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WOML-Quantity introduces four meteorological geospatial objects:
ParameterTimeSeriesAreaType. First two can be used to describe significant values of geophysical parameters at a single location or inside a specified area for one time. The latter two "time series" types allow describing several time slots at one location or area, each with it's own set of parameter values.
All these features types have the same way of binding a a set of parameter values: the property "parameterValueSet" contains (or refers to) an object of type
WOML Quantity feature types and related other types (as of version 2011/06/15). For details of
AbstractSurfaceObjectType see the documentation of WOML-SWO
Each GeophysicalParameterValueSet may contain zero or more parameter values with define a value for one geophysical parameter (like temperature). The actual values may be single numerical values of value ranges, flow directions (wind direction, sea current direction) or a pre-defined category (like cloudy).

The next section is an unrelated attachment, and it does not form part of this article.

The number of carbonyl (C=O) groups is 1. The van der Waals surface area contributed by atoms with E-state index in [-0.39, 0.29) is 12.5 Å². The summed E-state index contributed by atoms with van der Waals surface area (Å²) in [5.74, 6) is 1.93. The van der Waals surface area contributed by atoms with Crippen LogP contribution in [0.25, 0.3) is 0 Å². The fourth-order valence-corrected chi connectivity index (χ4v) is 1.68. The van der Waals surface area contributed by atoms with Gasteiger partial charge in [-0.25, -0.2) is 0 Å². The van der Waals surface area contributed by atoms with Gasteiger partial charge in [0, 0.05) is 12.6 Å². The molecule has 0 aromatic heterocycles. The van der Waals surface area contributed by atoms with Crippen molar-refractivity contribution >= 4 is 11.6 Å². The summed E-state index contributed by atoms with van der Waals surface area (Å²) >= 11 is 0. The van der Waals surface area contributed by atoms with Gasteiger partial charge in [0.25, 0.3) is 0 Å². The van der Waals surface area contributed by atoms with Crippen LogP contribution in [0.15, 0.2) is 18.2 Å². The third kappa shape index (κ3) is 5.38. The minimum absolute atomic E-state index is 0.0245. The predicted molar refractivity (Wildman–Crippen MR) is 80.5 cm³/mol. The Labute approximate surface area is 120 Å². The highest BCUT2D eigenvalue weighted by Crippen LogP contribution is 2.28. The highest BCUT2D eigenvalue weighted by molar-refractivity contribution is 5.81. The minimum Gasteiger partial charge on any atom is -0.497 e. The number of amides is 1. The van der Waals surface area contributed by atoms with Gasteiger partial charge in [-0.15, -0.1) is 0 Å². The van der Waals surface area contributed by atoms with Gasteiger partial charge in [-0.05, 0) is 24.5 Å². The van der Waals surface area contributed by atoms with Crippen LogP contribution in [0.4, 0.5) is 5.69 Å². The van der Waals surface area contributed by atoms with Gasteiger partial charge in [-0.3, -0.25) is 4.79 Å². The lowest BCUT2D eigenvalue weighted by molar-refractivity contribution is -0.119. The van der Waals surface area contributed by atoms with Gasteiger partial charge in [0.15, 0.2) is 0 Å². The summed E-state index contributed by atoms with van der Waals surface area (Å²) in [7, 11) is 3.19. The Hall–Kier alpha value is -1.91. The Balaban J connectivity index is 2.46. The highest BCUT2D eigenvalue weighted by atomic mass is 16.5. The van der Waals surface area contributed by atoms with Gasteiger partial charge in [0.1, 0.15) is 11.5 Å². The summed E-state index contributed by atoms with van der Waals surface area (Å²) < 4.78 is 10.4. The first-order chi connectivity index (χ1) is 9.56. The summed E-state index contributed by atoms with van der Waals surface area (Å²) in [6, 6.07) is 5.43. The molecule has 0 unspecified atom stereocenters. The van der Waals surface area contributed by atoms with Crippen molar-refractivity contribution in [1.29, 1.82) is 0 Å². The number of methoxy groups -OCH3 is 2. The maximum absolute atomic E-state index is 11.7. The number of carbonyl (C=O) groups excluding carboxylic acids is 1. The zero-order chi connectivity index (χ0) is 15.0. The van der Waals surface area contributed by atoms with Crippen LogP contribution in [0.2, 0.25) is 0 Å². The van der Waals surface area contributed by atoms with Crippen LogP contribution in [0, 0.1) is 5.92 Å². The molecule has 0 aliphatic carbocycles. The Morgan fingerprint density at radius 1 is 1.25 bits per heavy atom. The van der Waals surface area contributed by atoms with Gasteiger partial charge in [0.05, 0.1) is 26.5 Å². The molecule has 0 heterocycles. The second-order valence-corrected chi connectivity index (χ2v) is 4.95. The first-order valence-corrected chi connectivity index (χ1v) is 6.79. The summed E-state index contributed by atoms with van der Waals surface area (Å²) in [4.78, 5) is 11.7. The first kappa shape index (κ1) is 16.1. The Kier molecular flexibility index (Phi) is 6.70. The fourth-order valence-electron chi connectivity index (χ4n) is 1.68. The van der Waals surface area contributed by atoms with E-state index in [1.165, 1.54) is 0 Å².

Elevations of the values can be given both at the set level or separately for each
parameterValue. This has been enabled for more efficient grouping of several values from one elevation. An example would be weather observations from a mast with sensors at several vertical levels: The
ParameterValueSetPoint element for the mast observations at a single time would contain one
parameterValueSet for each of the vertical levels, and each set would then contain one
parameterValue for each of the measured geophysical parameters (temperature, pressure, wind speed, wind direction etc.). Aggregated measurements (like average or maximum wind speed over the last 10 minutes) are defined by using the
aggragation property of the
The WOML-Quantity objects can be used for presenting observation or forecast parameter values as geospatial objects. However, in most cases it is much more efficient to used gridded coverage data types and formats for encoding large volumes of meteorological data. The objects if WOML-Quantity are primarily used for highlighting certain interesting data values in human-generated weather forecasts or analyses. A forecaster might include a geographic area of surface temperature being between -1 and 4 degrees celsius for the next night's weather forecast.